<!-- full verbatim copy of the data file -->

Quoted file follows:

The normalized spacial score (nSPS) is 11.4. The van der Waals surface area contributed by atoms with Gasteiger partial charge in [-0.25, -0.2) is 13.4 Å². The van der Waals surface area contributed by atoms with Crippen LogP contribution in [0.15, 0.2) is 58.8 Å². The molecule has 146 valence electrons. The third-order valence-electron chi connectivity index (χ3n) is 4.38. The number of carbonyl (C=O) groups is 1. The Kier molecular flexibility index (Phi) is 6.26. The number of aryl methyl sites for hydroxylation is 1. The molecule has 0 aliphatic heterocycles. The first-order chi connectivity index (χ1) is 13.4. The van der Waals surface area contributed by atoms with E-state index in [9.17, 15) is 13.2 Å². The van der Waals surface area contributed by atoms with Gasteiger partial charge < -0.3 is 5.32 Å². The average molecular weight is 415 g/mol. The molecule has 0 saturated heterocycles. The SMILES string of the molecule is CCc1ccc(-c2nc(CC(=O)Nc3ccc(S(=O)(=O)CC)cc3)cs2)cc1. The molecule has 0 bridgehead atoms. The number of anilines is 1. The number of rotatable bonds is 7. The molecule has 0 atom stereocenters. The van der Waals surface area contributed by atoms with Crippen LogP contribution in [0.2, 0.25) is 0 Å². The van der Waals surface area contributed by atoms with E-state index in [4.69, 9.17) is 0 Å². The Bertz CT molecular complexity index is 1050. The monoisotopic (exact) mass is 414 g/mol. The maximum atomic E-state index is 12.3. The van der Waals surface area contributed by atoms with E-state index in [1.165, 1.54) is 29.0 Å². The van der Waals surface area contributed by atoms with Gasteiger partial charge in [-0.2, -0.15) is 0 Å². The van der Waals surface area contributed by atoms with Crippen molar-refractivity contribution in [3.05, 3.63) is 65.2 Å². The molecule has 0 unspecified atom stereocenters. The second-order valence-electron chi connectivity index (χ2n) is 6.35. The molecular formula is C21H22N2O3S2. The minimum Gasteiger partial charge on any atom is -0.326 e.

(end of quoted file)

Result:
The normalized spacial score (nSPS) is 11.4. The van der Waals surface area contributed by atoms with Gasteiger partial charge in [-0.25, -0.2) is 13.4 Å². The van der Waals surface area contributed by atoms with Crippen LogP contribution in [0.15, 0.2) is 58.8 Å². The molecule has 146 valence electrons. The third-order valence-electron chi connectivity index (χ3n) is 4.38. The number of carbonyl (C=O) groups is 1. The Kier molecular flexibility index (Phi) is 6.26. The number of aryl methyl sites for hydroxylation is 1. The molecule has 0 aliphatic heterocycles. The first-order chi connectivity index (χ1) is 13.4. The van der Waals surface area contributed by atoms with E-state index in [9.17, 15) is 13.2 Å². The van der Waals surface area contributed by atoms with Gasteiger partial charge < -0.3 is 5.32 Å². The average molecular weight is 415 g/mol. The molecule has 0 saturated heterocycles. The SMILES string of the molecule is CCc1ccc(-c2nc(CC(=O)Nc3ccc(S(=O)(=O)CC)cc3)cs2)cc1. The molecule has 0 bridgehead atoms. The number of anilines is 1. The number of rotatable bonds is 7. The molecule has 0 atom stereocenters. The van der Waals surface area contributed by atoms with Crippen LogP contribution in [0.2, 0.25) is 0 Å². The van der Waals surface area contributed by atoms with E-state index in [4.69, 9.17) is 0 Å². The Bertz CT molecular complexity index is 1050. The monoisotopic (exact) mass is 414 g/mol. The maximum atomic E-state index is 12.3. The van der Waals surface area contributed by atoms with E-state index in [1.165, 1.54) is 29.0 Å². The van der Waals surface area contributed by atoms with Gasteiger partial charge in [-0.2, -0.15) is 0 Å². The van der Waals surface area contributed by atoms with Crippen molar-refractivity contribution in [3.05, 3.63) is 65.2 Å². The molecule has 0 unspecified atom stereocenters. The second-order valence-electron chi connectivity index (χ2n) is 6.35. The molecular formula is C21H22N2O3S2. The minimum Gasteiger partial charge on any atom is -0.326 e.